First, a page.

This is the fifth and final installment of my “Karl is so naive” series.
I’ve only recently become aware of the big conflict between graduate student mentors’ dual roles of advisor and employer. Now I see it everywhere.
Should they take further courses? No just focus on research.
Should they help out at a software workshop or take on a teaching assistant position or spend the summer doing an internship in industry? No focus on our research project.
Should they finish their dissertation now or continue writing for a few months? Don’t waste time on the introductory chapter; just focus on finishing the papers.
Should they finish their dissertation over the summer and then go find a postdoc, or should they stay for another year or two, writing a couple of more papers? (Is the answer based on the student’s educational or career needs, or on what’s best for the advisor’s research project?)
This conflict is maybe not a surprise, given the pressure on faculty to be more productive, to get papers out so they can get the next grant. But it’s so painful to see graduate students treated as students when it’s convenient (when it comes to pay, benefits, and work hours) but as employees by their advisors.
Graduate students’ salaries are a painful compromise between “pay them more so we can get better ones” and “don’t pay them so much because it’s coming out of my grant.” At UW-Madison, graduate student salaries are severely depressed by the decision a decade ago to charge tuition to advisors’ grants. It would be a lot easier to raise annual salaries by $6k if not for that annual $12k charge for tuition.
I’ve been on a couple of dissertation committees where the conflict was strongly present. Imagine yourself on a committee of five that includes a student’s two co-advisors and two others who didn’t read the thesis. Criticism of a student’s work is often criticism of the advisor, as the thesis may be an implementation of the advisor’s ideas. (Dissertation committees at UW-Madison can now include two “non-readers.” I don’t understand the point of committee members who don’t read the thesis. It seems like reading the thesis is the minimal expectation for a committee member.)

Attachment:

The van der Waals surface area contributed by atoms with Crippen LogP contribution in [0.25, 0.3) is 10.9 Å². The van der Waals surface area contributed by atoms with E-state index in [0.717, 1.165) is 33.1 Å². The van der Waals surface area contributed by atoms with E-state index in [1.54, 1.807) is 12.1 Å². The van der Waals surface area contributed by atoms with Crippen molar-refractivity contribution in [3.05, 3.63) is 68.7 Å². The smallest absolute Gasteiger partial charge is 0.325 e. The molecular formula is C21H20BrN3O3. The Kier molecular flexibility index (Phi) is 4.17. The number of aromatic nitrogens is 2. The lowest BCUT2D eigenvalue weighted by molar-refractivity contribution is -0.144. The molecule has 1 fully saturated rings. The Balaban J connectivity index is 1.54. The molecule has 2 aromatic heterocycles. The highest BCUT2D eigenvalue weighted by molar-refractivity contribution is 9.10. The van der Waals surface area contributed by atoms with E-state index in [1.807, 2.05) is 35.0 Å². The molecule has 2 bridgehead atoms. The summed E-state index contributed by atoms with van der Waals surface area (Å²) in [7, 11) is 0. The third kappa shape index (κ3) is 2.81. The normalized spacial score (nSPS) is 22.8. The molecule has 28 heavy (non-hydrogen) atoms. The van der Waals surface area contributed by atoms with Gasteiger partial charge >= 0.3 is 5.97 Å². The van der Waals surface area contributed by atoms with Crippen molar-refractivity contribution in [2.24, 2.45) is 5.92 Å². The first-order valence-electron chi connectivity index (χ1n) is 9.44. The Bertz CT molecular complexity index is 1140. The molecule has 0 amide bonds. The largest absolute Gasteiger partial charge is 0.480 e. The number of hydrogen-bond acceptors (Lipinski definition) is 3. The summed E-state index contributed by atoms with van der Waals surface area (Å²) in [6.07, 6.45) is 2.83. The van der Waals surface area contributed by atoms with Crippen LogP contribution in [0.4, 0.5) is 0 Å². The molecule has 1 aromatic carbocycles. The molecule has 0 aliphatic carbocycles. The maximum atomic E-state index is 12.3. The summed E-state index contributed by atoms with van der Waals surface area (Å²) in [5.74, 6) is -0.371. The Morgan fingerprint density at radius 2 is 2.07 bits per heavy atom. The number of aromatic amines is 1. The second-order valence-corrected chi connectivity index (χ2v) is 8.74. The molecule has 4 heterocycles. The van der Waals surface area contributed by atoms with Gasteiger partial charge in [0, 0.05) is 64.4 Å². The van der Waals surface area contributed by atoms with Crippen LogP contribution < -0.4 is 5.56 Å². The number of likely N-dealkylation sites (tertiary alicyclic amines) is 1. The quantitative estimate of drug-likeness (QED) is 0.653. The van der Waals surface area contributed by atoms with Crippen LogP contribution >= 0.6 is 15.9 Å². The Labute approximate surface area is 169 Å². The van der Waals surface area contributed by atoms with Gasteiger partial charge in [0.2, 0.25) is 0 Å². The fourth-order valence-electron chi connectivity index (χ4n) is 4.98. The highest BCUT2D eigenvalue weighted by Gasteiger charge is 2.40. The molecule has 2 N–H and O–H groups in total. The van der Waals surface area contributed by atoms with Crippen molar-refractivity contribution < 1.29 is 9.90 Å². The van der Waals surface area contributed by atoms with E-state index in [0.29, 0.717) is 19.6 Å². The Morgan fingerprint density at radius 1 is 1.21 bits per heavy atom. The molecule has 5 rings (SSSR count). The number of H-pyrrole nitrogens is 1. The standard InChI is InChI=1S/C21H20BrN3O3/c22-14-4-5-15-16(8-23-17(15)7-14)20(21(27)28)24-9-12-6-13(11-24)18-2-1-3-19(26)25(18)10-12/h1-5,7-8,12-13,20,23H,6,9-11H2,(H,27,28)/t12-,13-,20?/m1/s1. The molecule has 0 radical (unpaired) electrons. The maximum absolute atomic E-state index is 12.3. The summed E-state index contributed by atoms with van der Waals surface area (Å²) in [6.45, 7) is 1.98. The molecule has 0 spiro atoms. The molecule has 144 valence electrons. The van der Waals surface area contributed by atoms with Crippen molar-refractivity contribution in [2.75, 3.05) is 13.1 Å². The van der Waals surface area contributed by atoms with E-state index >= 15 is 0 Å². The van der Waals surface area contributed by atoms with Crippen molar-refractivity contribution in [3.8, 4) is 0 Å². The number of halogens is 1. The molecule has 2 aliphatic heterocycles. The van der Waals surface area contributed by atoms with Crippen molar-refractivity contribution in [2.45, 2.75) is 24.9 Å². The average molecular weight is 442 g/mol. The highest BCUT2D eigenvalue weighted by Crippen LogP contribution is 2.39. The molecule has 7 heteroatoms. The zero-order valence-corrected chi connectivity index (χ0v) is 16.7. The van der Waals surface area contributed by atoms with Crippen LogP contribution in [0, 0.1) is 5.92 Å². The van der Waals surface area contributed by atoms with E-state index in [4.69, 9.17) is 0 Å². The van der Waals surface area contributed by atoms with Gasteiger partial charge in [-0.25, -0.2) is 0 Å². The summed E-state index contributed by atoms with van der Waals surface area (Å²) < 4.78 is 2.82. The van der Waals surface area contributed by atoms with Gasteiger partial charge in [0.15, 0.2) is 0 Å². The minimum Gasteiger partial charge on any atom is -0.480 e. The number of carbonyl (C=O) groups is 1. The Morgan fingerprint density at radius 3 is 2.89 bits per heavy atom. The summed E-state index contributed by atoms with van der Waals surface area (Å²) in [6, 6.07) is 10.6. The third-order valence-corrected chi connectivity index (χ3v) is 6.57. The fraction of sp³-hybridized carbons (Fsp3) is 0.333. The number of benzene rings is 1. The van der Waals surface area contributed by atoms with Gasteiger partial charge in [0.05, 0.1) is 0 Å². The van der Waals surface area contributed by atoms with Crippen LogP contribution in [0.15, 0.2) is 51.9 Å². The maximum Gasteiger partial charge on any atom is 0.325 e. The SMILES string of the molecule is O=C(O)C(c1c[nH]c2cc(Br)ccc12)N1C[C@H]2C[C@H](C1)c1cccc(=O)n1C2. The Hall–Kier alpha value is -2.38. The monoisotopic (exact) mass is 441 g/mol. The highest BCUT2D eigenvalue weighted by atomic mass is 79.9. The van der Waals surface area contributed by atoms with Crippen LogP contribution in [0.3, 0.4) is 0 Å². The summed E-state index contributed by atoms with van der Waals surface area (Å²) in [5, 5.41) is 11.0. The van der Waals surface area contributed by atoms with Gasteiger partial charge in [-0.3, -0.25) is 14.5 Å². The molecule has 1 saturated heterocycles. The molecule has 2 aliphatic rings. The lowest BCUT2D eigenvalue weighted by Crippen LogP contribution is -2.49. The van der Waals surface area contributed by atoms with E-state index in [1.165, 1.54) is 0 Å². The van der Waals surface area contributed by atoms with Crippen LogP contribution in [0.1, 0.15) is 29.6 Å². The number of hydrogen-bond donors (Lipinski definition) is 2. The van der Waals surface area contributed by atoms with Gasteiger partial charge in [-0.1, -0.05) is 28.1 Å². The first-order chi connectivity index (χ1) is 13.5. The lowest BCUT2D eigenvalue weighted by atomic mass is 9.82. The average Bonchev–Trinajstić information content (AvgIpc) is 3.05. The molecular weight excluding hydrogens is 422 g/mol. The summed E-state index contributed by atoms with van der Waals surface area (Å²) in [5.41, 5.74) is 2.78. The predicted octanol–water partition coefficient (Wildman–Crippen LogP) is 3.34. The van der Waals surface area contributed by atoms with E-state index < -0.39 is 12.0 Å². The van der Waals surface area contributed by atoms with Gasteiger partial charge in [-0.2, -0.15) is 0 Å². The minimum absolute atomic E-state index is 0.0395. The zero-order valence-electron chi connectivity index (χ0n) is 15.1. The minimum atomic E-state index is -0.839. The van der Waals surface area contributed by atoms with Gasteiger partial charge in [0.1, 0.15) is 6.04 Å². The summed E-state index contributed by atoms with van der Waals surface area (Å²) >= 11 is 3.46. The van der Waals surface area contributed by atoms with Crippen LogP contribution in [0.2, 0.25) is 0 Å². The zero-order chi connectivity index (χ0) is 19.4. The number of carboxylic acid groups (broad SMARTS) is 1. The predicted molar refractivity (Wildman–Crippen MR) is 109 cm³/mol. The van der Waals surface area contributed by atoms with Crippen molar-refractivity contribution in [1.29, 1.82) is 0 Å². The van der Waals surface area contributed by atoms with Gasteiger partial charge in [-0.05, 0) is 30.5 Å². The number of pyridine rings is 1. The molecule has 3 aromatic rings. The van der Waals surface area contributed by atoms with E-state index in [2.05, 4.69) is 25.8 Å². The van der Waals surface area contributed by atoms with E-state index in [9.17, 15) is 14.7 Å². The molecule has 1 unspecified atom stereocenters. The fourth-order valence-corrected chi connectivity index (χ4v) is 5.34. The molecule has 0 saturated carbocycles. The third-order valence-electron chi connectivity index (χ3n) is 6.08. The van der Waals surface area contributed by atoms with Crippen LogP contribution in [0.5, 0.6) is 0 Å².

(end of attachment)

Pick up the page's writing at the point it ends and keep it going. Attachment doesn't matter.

I’m particularly concerned about the potential conflicts in the “direct admit” system for graduate admissions. Traditionally, statistics and biostatistics departments have had an admissions committee that admits a class of students who then take a year or two of coursework before choosing an advisor. In contrast, in many departments in the biological sciences, students are recruited by individual faculty members to work on particular projects with specific funding. This “direct admit” system has some potential advantages for students, including a commitment from a specific advisor for a particular project in which they have strong interest. And there are advantages to the advisor, of recruiting a student with known skills and commitment to your research project. But there’s a lot of opportunity for things to go wrong, including potential for a student to feel trapped in a particular research lab. And it elevates the conflict between students’ educational needs and advisors’ research productivity goals. I see increased pressure towards direct admissions of students into research labs, as it leads to more predictable “staffing” for research projects, but I think it’s overall better for students to delay the choice of an advisor and research project.
The story of UW-Madison Engineering professor Akbar Sayeed combines much of what is wrong here. The tragedy of a student who felt trapped in a terrible situation. A faculty member whose abusive behavior was overlooked for years, perhaps because of his success in bringing grant dollars to campus. The shockingly callous and incompetent non-punishment. But it also points to a reason for optimism: successful collective action, of graduate students rising up to protect their colleagues from abuse.
The conflicts and mistreatment of graduate student employees is not at all unique to UW-Madison. The tuition on grants business is maybe unusual, but the tendency to treat graduate student researchers as exchangeable cogs in a large research machine is common, growing, and pisses me off.